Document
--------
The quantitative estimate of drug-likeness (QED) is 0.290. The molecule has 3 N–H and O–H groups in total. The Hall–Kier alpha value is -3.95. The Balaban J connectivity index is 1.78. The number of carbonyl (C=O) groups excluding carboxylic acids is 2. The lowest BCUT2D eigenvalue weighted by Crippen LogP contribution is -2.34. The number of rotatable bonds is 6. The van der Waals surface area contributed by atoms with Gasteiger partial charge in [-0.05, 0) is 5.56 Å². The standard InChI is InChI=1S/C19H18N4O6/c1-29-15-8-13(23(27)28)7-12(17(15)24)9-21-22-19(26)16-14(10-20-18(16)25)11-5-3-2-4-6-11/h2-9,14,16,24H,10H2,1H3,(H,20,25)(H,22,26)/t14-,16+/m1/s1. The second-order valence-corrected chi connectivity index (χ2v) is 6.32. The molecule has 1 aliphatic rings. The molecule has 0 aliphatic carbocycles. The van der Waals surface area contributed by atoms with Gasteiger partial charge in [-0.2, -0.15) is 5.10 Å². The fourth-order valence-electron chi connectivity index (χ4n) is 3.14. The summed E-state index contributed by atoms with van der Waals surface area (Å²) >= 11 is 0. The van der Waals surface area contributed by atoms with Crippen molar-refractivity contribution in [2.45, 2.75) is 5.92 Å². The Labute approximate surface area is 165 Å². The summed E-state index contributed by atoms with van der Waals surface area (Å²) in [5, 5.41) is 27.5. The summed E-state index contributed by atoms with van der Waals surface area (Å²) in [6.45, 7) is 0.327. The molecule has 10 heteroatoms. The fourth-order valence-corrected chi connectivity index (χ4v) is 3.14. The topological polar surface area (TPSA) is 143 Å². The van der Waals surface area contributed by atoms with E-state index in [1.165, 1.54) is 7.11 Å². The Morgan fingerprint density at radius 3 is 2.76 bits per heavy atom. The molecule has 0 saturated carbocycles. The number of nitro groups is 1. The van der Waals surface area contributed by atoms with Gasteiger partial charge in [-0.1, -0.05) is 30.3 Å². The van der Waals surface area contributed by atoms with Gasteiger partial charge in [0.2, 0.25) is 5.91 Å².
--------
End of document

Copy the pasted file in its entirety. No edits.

The quantitative estimate of drug-likeness (QED) is 0.290. The molecule has 3 N–H and O–H groups in total. The Hall–Kier alpha value is -3.95. The Balaban J connectivity index is 1.78. The number of carbonyl (C=O) groups excluding carboxylic acids is 2. The lowest BCUT2D eigenvalue weighted by Crippen LogP contribution is -2.34. The number of rotatable bonds is 6. The van der Waals surface area contributed by atoms with Gasteiger partial charge in [-0.05, 0) is 5.56 Å². The standard InChI is InChI=1S/C19H18N4O6/c1-29-15-8-13(23(27)28)7-12(17(15)24)9-21-22-19(26)16-14(10-20-18(16)25)11-5-3-2-4-6-11/h2-9,14,16,24H,10H2,1H3,(H,20,25)(H,22,26)/t14-,16+/m1/s1. The second-order valence-corrected chi connectivity index (χ2v) is 6.32. The molecule has 1 aliphatic rings. The molecule has 0 aliphatic carbocycles. The van der Waals surface area contributed by atoms with Gasteiger partial charge in [-0.2, -0.15) is 5.10 Å². The fourth-order valence-electron chi connectivity index (χ4n) is 3.14. The summed E-state index contributed by atoms with van der Waals surface area (Å²) >= 11 is 0. The van der Waals surface area contributed by atoms with Crippen molar-refractivity contribution in [2.45, 2.75) is 5.92 Å². The Labute approximate surface area is 165 Å². The summed E-state index contributed by atoms with van der Waals surface area (Å²) in [5, 5.41) is 27.5. The summed E-state index contributed by atoms with van der Waals surface area (Å²) in [6.45, 7) is 0.327. The molecule has 10 heteroatoms. The fourth-order valence-corrected chi connectivity index (χ4v) is 3.14. The topological polar surface area (TPSA) is 143 Å². The van der Waals surface area contributed by atoms with E-state index in [1.165, 1.54) is 7.11 Å². The Morgan fingerprint density at radius 3 is 2.76 bits per heavy atom. The molecule has 0 saturated carbocycles. The number of nitro groups is 1. The van der Waals surface area contributed by atoms with Gasteiger partial charge in [-0.1, -0.05) is 30.3 Å². The van der Waals surface area contributed by atoms with Gasteiger partial charge in [0.2, 0.25) is 5.91 Å².